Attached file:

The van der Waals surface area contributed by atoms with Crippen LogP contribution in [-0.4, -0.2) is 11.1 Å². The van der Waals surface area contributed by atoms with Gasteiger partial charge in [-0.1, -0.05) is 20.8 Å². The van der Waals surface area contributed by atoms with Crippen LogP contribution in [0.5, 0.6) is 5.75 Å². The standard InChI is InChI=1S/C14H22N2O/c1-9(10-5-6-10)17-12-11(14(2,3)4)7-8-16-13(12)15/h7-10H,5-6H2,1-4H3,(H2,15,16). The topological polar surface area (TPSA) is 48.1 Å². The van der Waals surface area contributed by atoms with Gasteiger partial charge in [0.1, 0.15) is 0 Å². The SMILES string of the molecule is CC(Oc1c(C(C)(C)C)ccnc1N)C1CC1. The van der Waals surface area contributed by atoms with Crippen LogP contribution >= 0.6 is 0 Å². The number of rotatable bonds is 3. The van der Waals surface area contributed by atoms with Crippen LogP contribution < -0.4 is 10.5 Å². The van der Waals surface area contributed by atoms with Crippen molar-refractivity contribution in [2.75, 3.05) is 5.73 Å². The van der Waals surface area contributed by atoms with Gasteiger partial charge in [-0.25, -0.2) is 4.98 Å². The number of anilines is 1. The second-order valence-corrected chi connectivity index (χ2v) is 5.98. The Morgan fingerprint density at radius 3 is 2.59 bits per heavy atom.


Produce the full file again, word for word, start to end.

The van der Waals surface area contributed by atoms with Crippen LogP contribution in [-0.4, -0.2) is 11.1 Å². The van der Waals surface area contributed by atoms with Gasteiger partial charge in [-0.1, -0.05) is 20.8 Å². The van der Waals surface area contributed by atoms with Crippen LogP contribution in [0.5, 0.6) is 5.75 Å². The standard InChI is InChI=1S/C14H22N2O/c1-9(10-5-6-10)17-12-11(14(2,3)4)7-8-16-13(12)15/h7-10H,5-6H2,1-4H3,(H2,15,16). The topological polar surface area (TPSA) is 48.1 Å². The van der Waals surface area contributed by atoms with Gasteiger partial charge in [0.1, 0.15) is 0 Å². The SMILES string of the molecule is CC(Oc1c(C(C)(C)C)ccnc1N)C1CC1. The van der Waals surface area contributed by atoms with Crippen LogP contribution >= 0.6 is 0 Å². The number of rotatable bonds is 3. The van der Waals surface area contributed by atoms with Crippen LogP contribution < -0.4 is 10.5 Å². The van der Waals surface area contributed by atoms with Crippen molar-refractivity contribution in [2.75, 3.05) is 5.73 Å². The van der Waals surface area contributed by atoms with Gasteiger partial charge in [-0.25, -0.2) is 4.98 Å². The number of anilines is 1. The second-order valence-corrected chi connectivity index (χ2v) is 5.98. The Morgan fingerprint density at radius 3 is 2.59 bits per heavy atom.